Jolene Fung’s Plastic-Bag Gowns Are Inspired by Midcentury Furniture

Jolene Fung, Central Saint Martins, recycled plastic bags, upcycled plastic bags, recycled fashion, upcycled fashion, recycled dresses, upcycled dress, recycled clothing, upcycled clothing, TRAID, eco-fashion, sustainable fashion, green fashion, ethical fashion, sustainable style, eco-friendly textiles, eco-textiles, sustainable textiles, eco-friendly fabrics, sustainable fabrics

Photos by Lucy Campbell

For her graduate collection, Central Saint Martins fashion student Jolene Fung turned to an unlikely source of inspiration: vintage furniture. You’d be hard-pressed to suss out the provenance of her chosen textile, however. Crafted using upcycled plastic bags from Textile Recycling for Aid and International Development, Fung’s show-stopping gowns combine the functional, streamlined beauty of midcentury design with the post-war opulence of Christian Dior’s “New Look.” Make no mistake, there’s nothing rubbish about them.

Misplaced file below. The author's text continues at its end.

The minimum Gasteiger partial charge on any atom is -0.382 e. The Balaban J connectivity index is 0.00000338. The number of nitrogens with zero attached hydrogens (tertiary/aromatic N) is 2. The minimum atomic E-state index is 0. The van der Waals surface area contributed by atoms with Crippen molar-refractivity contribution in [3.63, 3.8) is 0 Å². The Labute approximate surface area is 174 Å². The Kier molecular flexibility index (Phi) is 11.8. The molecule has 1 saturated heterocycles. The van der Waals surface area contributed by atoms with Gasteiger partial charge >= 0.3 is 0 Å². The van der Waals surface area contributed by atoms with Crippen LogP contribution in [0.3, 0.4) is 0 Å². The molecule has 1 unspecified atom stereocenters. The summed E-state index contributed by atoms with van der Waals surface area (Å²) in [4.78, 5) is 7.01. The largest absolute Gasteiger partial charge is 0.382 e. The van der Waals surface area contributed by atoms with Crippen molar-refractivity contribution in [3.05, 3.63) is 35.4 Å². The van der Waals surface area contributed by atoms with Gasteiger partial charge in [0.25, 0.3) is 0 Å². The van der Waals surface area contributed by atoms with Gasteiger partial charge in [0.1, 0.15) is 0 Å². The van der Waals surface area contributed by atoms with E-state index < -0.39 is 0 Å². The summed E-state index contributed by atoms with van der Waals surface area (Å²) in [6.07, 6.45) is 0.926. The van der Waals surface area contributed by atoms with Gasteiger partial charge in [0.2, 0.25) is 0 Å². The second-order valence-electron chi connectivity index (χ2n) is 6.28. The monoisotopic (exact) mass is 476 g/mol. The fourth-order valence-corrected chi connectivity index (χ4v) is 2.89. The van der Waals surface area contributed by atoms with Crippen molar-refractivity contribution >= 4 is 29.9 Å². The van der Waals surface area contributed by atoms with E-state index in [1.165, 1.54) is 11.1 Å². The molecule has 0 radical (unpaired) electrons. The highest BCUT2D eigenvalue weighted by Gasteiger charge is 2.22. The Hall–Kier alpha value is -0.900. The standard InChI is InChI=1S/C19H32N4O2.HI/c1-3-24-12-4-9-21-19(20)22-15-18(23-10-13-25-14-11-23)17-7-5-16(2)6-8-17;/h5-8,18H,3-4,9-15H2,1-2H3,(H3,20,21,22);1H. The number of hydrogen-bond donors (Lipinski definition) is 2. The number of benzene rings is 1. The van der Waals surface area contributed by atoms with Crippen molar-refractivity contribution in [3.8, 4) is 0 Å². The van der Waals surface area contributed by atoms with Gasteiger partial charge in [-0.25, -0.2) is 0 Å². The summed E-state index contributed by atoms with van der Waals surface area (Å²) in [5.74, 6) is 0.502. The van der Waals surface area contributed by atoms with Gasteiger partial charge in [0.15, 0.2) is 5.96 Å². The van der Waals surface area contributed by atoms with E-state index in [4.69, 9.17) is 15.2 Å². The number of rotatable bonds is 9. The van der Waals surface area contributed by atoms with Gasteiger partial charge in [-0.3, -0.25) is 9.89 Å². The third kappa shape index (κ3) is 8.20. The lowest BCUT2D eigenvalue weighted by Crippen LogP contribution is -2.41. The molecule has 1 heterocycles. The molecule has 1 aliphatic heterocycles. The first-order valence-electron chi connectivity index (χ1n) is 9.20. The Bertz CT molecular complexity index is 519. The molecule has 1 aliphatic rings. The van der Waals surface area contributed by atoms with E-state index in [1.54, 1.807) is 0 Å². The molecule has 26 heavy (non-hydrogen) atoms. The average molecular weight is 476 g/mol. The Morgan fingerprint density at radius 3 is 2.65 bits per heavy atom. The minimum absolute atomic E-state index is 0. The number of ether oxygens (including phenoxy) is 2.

Jolene Fung, Central Saint Martins, recycled plastic bags, upcycled plastic bags, recycled fashion, upcycled fashion, recycled dresses, upcycled dress, recycled clothing, upcycled clothing, TRAID, eco-fashion, sustainable fashion, green fashion, ethical fashion, sustainable style, eco-friendly textiles, eco-textiles, sustainable textiles, eco-friendly fabrics, sustainable fabrics

BAG LADIES

The London-based designer, who presented the garments at an exhibit at her alma mater in June, also borrowed cues from the hide-away construction that dominated the 1950s and ’60s. A system of interlocking seams means no stitching is necessary.

Fung also borrowed cues from the hide-away construction that dominated the 1950s and ’60s.

“I have combined traditional pattern cutting skill with packaging technique to create my own way to construct the garments,” Fung says. “There is no sewing involved and everything is fully foldable.”

+ Jolene Fung

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